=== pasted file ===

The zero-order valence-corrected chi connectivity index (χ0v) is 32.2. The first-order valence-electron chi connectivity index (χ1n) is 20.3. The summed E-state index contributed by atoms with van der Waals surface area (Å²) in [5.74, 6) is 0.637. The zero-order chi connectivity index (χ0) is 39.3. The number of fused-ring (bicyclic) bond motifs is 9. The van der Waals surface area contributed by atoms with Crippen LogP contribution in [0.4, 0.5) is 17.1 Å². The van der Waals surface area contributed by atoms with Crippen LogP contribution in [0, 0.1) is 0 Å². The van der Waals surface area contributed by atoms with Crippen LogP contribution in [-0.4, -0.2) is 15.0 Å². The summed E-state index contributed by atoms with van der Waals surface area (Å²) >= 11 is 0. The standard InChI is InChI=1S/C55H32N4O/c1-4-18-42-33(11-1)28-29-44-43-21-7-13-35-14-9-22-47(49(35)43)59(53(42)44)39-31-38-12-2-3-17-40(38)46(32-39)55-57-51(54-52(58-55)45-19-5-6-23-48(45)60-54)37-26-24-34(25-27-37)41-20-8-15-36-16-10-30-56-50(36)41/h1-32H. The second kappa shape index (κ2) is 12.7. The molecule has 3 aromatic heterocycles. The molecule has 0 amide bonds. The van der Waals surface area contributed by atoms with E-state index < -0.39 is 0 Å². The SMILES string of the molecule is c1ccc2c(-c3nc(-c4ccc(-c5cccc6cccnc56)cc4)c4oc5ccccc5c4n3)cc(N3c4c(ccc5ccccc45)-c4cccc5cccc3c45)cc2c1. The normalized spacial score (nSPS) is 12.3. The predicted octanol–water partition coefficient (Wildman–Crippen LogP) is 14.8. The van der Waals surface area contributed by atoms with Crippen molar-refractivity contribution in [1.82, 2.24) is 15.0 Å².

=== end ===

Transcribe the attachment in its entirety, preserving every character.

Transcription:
The zero-order valence-corrected chi connectivity index (χ0v) is 32.2. The first-order valence-electron chi connectivity index (χ1n) is 20.3. The summed E-state index contributed by atoms with van der Waals surface area (Å²) in [5.74, 6) is 0.637. The zero-order chi connectivity index (χ0) is 39.3. The number of fused-ring (bicyclic) bond motifs is 9. The van der Waals surface area contributed by atoms with Crippen LogP contribution in [0.4, 0.5) is 17.1 Å². The van der Waals surface area contributed by atoms with Crippen LogP contribution in [0, 0.1) is 0 Å². The van der Waals surface area contributed by atoms with Crippen LogP contribution in [-0.4, -0.2) is 15.0 Å². The summed E-state index contributed by atoms with van der Waals surface area (Å²) >= 11 is 0. The standard InChI is InChI=1S/C55H32N4O/c1-4-18-42-33(11-1)28-29-44-43-21-7-13-35-14-9-22-47(49(35)43)59(53(42)44)39-31-38-12-2-3-17-40(38)46(32-39)55-57-51(54-52(58-55)45-19-5-6-23-48(45)60-54)37-26-24-34(25-27-37)41-20-8-15-36-16-10-30-56-50(36)41/h1-32H. The second kappa shape index (κ2) is 12.7. The molecule has 3 aromatic heterocycles. The molecule has 0 amide bonds. The van der Waals surface area contributed by atoms with E-state index < -0.39 is 0 Å². The SMILES string of the molecule is c1ccc2c(-c3nc(-c4ccc(-c5cccc6cccnc56)cc4)c4oc5ccccc5c4n3)cc(N3c4c(ccc5ccccc45)-c4cccc5cccc3c45)cc2c1. The normalized spacial score (nSPS) is 12.3. The predicted octanol–water partition coefficient (Wildman–Crippen LogP) is 14.8. The van der Waals surface area contributed by atoms with Crippen molar-refractivity contribution in [1.82, 2.24) is 15.0 Å².